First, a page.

Don't let the reader get bogged down in the middle of your book
Do you watch The Walking Dead
on AMC? If not, I'll catch you up: it's part zombie apocalypse, part Poseidon Adventure,
with a sprinkling of Lord of the Flies
, and Unforgiven
For the first two seasons, I was hooked. Then I read the comic books that the show is based on — reading well beyond the point at which the TV series had left off. From that vantage I could really see how much the 3rd season was dragging, dragging, dragging — stretching what was probably 50 pages of comic book plot into thirteen 45-minute episodes. A big let-down.
But the real problem with the TV adaptation this season wasn't necessarily that it got stretched, but that everyone — viewers, critics, readers of the comic book, even the characters in the show — knew precisely where the plot was headed at the end of that stretch. So while there were a few minor twists and turns along the way, the eventual outcome seemed certain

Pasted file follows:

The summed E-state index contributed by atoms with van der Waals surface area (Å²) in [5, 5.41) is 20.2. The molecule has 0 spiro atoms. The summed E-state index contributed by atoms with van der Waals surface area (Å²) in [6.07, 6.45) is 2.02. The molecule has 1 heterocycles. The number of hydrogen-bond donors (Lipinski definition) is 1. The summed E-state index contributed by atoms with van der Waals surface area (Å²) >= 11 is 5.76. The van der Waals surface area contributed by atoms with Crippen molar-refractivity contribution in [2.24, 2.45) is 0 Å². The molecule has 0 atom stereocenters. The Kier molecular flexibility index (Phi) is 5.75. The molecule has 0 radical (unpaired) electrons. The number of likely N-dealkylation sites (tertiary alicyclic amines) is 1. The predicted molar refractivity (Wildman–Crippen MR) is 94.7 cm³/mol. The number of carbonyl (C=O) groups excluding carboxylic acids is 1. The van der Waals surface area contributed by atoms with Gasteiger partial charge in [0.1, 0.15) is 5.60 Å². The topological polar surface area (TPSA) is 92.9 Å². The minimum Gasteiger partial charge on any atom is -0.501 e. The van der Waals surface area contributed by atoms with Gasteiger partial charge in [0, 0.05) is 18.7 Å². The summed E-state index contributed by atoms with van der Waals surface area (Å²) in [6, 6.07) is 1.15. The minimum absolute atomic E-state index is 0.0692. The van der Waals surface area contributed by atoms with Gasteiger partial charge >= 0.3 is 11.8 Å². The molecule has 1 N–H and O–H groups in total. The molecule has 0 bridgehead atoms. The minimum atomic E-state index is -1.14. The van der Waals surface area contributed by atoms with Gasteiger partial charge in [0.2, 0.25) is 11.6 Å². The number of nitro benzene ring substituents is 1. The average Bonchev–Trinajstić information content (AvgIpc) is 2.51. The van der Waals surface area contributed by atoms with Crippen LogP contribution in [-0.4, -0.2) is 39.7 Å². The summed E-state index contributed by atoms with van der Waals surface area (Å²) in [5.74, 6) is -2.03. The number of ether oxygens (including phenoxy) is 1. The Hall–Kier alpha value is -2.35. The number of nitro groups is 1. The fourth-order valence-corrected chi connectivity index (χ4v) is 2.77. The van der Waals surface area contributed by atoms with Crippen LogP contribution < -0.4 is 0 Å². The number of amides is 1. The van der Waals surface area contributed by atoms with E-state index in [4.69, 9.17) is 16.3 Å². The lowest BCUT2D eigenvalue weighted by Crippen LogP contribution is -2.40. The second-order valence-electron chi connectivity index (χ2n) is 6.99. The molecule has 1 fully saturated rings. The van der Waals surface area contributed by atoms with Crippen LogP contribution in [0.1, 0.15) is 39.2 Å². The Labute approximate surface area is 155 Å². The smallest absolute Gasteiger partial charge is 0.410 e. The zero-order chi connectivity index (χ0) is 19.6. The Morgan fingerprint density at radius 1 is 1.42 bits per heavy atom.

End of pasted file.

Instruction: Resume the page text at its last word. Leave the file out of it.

. And every episode that passed without that event occuring felt not like an intensification of suspense, but yet another let-down.
So without risking the same long sag in this article, I'll get right to the point: don't let the middle of your novel drag.
Writers spend so many hours crafting great beginnings and endings. They're usually not as careful with the middle — and, as author SJ Rozan says, the middle is why we read books.
So here's 4 things to keep in mind as you journey through the middle of your own novel-writing experience:
1) If the structure of your story is pre-determined, don't linger
on any one plot point longer than you need to. Tell it well and move along.